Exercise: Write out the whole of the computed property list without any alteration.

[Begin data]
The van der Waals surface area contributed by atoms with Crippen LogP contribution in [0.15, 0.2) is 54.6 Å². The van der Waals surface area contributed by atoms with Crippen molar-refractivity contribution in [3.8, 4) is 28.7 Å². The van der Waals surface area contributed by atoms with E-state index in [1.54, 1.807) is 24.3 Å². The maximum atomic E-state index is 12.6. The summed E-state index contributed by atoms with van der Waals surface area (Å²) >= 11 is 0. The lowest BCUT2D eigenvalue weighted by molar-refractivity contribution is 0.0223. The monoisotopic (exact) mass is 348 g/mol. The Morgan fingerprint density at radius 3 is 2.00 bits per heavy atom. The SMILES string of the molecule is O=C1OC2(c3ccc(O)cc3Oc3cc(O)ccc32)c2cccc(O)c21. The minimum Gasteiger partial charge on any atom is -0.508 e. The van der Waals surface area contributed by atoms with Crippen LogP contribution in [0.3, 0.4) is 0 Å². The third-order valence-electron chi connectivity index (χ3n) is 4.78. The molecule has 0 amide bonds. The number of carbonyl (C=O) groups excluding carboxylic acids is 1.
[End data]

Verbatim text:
The van der Waals surface area contributed by atoms with Crippen LogP contribution in [0.15, 0.2) is 54.6 Å². The van der Waals surface area contributed by atoms with Crippen molar-refractivity contribution in [3.8, 4) is 28.7 Å². The van der Waals surface area contributed by atoms with E-state index in [1.54, 1.807) is 24.3 Å². The maximum atomic E-state index is 12.6. The summed E-state index contributed by atoms with van der Waals surface area (Å²) >= 11 is 0. The lowest BCUT2D eigenvalue weighted by molar-refractivity contribution is 0.0223. The monoisotopic (exact) mass is 348 g/mol. The Morgan fingerprint density at radius 3 is 2.00 bits per heavy atom. The SMILES string of the molecule is O=C1OC2(c3ccc(O)cc3Oc3cc(O)ccc32)c2cccc(O)c21. The minimum Gasteiger partial charge on any atom is -0.508 e. The van der Waals surface area contributed by atoms with Crippen LogP contribution in [0.3, 0.4) is 0 Å². The third-order valence-electron chi connectivity index (χ3n) is 4.78. The molecule has 0 amide bonds. The number of carbonyl (C=O) groups excluding carboxylic acids is 1.